customer interview snapshot guillaume regnier

Make Your Customer Interviews Memorable with Interview Snapshots

​​Any Product Manager knows that interviewing your customers is a must. But in most cases, what happens next is too often neglected. As we focus on the short term and the ongoing research we lead, we tend to forget that what we learn today can also be useful later and for other teams.

This is the challenge we faced at Nodalview. The company started taking the habit of continuously interviewing customers, but processing the notes was quite often put on the side, because of a lack of time. When I arrived and asked to see some interview notes as part of my onboarding process, I ended up with unstructured notes or worse, simply links to video recordings. It felt overwhelming and clearly unusable for anyone who had not been part of the interview.

So I decided to start from scratch and analyse every interview. I watched about 15 hours of recordings and realised that answers to problems we were busy solving now were in interviews done 3 months ago. It had simply been forgotten. 

We were just lacking a structure to make sure that what we learn can be properly shared, remembered and reused.

Once you have the habit of interviewing people, your next challenge is to properly structure what you’re getting out of those interviews.

Writing down notes is quite a personal thing. You’d be surprised by how notes from the same interview can be different depending on who wrote them. I am convinced that if you do not have a standardised way of processing interview notes, the cognitive load to go through someone else’s is too big and hence, you cannot properly share your insights.

During my career, I experienced a few techniques to structure those notes into something that made sense. When finalising my notes, I would list down all customer’s Jobs to be Done, pains, gains, fears, feature requests, etc. It was very exhaustive and time consuming. Ultimately, no one else would read it, and I personally would never go back to those notes.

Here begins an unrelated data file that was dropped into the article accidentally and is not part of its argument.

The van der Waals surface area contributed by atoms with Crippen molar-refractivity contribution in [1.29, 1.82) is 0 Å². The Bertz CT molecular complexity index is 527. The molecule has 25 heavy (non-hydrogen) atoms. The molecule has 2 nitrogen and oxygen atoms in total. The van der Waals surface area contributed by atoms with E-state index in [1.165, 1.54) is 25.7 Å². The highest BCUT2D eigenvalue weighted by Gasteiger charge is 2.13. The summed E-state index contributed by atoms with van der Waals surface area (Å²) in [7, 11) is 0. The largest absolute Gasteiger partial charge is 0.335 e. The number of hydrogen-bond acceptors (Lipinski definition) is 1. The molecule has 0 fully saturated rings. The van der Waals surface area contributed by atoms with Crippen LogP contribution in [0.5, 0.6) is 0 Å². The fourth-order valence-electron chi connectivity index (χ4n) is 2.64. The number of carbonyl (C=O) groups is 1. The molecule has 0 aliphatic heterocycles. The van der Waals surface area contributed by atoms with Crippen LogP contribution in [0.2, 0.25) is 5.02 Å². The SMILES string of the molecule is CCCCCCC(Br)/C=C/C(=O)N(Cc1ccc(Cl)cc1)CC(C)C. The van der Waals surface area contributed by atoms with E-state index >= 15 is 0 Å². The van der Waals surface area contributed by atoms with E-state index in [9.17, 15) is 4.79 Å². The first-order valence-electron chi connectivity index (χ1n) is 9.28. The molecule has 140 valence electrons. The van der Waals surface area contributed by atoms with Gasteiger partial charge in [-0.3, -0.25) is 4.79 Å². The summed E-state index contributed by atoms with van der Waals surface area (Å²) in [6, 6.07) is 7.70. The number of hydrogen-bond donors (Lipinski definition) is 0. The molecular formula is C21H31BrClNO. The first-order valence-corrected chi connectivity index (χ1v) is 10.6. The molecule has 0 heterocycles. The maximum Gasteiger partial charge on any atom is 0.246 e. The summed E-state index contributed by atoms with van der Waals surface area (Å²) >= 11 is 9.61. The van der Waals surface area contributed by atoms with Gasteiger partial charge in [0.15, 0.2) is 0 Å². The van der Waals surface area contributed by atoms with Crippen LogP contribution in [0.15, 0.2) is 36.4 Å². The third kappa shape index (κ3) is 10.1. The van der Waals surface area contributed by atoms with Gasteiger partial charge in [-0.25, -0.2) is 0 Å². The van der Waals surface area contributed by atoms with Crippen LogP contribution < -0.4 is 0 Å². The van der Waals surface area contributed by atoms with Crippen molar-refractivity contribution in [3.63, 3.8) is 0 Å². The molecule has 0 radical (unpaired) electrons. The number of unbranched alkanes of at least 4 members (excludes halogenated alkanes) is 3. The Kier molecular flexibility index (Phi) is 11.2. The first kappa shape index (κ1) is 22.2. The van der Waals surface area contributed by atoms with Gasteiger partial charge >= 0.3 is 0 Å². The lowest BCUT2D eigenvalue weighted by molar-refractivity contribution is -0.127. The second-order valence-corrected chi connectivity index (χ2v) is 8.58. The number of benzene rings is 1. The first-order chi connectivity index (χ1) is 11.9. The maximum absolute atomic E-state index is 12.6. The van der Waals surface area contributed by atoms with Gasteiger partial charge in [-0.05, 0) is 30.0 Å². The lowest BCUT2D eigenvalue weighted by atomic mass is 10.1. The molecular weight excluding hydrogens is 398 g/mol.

This was until I came across the interview snapshot technique from Teresa Torres and her famous Continuous Discovery Habits book. A must-read for any Product Manager.

Her vision is pretty simple; Instead of spending hours processing and refining notes, making it accurate but difficult to remember, you should focus on the essentials and make sure that your interview notes will remain useful over time, and will actually be used by your organisation.

 

Teresa Torres identifies 4 straightforward categories:

·  A memorable quote: the sentence that struck you the most during the interview

·  Quick facts: who is your interviewee? What is his/her context? Quick facts should help you know the persona you’re talking to.

·  Insights: what are you learning from his/her situation and perspective that you did not know before? Do not only think about your products but also their market, environment, perception, etc

·  Opportunities: This is where you capture the needs & current pain points of the interviewee. Most of the time, the interviewee will already talk about a solution, it is your role to make sure you capture the underlying need during the interview.

That’s it. It should take you 30min max to process your notes, for it to be a 2-minute read for your peers.